Naiveté can be a beautiful thing. Plenty of stellar albums have been made by would-be musicians with little knowledge of the equipment at their disposal, just a wide-eyed desire to produce something magical. From Sam Phillips’ early experiments in echo-laden rockabilly to The Ramones’ incendiary proto-punk, artists from all genres have overcome their limitations to create music of stunning depth and originality. Holed up in a tiny studio with a bunch of instruments she’d never played before, former WEAVE! drummer/vocalist Nicole Turley has come close to doing just that on this debut Swahili Blonde LP. Channelling the twin spirits of Beefheart and Zappa, Man Meat is a percussion-heavy slice of funk-infused psych-jazz with roots in dub, no wave, and Krautrock.
Opener “Elixor Fixor” is a brooding near-instrumental, all haunting aahhhs and crash cymbals railing against bass-heavy riffs, while album highlight “La Mampatee” cold filters Studio 54’s sleaze-disco through layers of lysergic garage. Fusing Haight-Ashbury psychedelia with the good-time funk of The Fatback Band’s Street Dance, Man Meat is a free-form blur of styles and genres. Jumping from bruising indie-dance lifted straight off New Order’s hard drive (“Red Money”), to late 1960s blues-rock packed with Cream-era Clapton riffs (“Dr Teeth”), to a bad trip through The Lion King soundtrack (“Tiny Shaman”), it’s a startling album indeed.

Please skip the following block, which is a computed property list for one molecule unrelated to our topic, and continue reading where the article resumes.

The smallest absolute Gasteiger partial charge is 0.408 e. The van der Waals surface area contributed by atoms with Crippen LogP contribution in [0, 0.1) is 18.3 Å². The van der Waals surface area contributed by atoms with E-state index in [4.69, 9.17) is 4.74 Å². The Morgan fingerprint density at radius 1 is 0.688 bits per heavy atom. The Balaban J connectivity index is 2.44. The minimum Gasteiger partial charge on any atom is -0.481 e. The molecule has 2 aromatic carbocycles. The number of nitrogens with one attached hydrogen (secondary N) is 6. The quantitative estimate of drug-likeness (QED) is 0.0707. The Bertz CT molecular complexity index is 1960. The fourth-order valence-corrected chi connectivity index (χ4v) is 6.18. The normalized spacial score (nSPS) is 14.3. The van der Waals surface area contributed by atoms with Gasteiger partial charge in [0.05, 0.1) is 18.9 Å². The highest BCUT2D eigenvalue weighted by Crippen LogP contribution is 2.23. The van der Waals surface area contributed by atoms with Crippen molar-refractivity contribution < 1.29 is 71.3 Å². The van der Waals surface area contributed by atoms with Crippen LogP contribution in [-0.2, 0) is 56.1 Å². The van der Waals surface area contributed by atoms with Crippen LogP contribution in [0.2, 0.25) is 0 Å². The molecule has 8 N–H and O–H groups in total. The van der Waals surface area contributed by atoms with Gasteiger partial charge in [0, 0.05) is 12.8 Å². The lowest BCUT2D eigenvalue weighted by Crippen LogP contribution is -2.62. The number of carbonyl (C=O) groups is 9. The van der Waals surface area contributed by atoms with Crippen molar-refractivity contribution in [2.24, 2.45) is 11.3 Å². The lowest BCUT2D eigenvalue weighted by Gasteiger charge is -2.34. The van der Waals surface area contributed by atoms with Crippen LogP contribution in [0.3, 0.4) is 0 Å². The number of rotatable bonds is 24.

A classically trained dancer, Turley made the transition to music when she was invited by a close friend to join a new band in the making. Told that her lack of experience wouldn’t be a problem, Turley’s natural affinity for rhythms, patterns, and beats made her the ideal choice for drummer with Seventh Sea. When the band folded, Turley did spells behind the kit with Blood Everywhere, Licorice Piglet, Black Umbrella, and WEAVE! before embarking on work as Swahili Blonde.
Initially conceived as a DIY project in which Turley would write, play, record, and mix everything herself, Swahili Blonde soon evolved into a collaborative effort featuring a stunning array of musicians. Guest appearances from Turley’s partner and former Red Hot Chili Peppers guitarist John Frusciante, violinist Laena Myers-Ionita (The Like), bass player John Taylor (Duran Duran), and multi-instrumentalists Stella Mozgawa (Warpaint) and Michael Quinn (Corridor) add some much needed structure to Man Meat‘s off-kilter avant-rock.
It’s not perfect by any means; at times Turley’s ideas feel underdeveloped. Through sheer imagination, though, she has crafted a playfully inventive album with far more highs than lows. Juxtaposing the unconventional and the commonplace, Swahili Blonde’s debut is a vibrant exploration of percussion-heavy jazz-pop interwoven with child-like experimentation.Visit: Swahili Blonde | Manimal Vinyl
Purchase: Insound | eMusic